May I bring you back to what has been true from the very beginning. What has been true every moment of every day since then. That is this powerful truth. Not only is God the King over everything, but He has power over everything, including the things in your life that you are facing. He has power, and dominion over all of that. All the situations of your life, all the good, all the bad. All the struggles, the heartbreaks, all of those things. God has power over all of that, by His spoken word. He has the power to move mountains, He has the power to change your life to get you where He needs you to be.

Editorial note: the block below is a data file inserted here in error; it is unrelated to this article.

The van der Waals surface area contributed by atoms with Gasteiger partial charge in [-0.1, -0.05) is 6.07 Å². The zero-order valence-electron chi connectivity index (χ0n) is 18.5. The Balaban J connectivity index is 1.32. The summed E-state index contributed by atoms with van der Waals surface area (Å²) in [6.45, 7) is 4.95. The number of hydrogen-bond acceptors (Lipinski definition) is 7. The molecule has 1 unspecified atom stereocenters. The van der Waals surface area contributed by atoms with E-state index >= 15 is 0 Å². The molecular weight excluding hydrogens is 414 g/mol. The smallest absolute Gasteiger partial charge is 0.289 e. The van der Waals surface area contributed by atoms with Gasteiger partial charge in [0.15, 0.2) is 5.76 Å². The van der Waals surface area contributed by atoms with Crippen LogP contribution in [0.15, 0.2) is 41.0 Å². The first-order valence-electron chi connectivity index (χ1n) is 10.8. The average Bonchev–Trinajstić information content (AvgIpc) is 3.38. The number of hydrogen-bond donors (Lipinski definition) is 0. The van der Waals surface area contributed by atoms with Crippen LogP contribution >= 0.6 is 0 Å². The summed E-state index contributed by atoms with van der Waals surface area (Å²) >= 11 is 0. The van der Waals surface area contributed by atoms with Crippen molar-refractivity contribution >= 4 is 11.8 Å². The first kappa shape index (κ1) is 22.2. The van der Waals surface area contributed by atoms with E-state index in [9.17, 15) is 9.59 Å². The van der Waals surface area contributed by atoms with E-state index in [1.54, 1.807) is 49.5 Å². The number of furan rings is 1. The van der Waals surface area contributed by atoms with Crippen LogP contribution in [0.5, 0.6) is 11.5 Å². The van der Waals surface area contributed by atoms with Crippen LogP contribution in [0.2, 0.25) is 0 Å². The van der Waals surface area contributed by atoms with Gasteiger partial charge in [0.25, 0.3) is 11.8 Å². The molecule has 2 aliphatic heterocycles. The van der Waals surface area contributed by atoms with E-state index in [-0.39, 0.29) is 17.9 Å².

Now listen, those are Christianease kind of things to say, but my question is, do we really believe that? I think if we really believed what I just said, it would have life altering changes in our daily lives, in our family, in our relationship, in our work, in our money, and in our plans. If we truly believe that. Well, I’ll leave that in your hands for now to think about and to explore a little further. Not only do we see that God is King over everything, but number two, we see that God has ownership over everything. There’s something else that we see God doing here, in Genesis 1, it’s very, very easy to miss. We see God naming things. Look at verse 5; God called the light Day. And the darkness he called Night. Verse 8, God called the expanse sky, verse 10, God called the dry ground Earth, and the gathered waters he called Seas. When we see somebody naming something, it’s a sign of headship, it’s a sign of authority, it’s a sign of dominion over that thing. You didn’t name my children, I didn’t name your children. Because we just understand that that would be going beyond the boundaries that are expected and set in place. If I had named your kids, I would have named them things like Belteshazzar. Theres no telling what you would have named my kids. See, Sandy and I had dominion over that realm, that small little realm within God’s massive kingdom. He entrusted us with dominion over our children. So we had the privilege of naming them. This is what we see God doing from the very beginning. God is the one who decides what these things are called. Then the amazing thing happens in the next chapter is that we see God allowing Adam to name things. God names things and then He passes on some of this privilege to His creation. He says, Adam, now you come, and you name the animals. That is an extraordinary thought. I mean, if you sit down for just a minute and think of that chore, naming all the animals, I mean, after about 100, I’d be done. I’d just start calling them one, two, and three.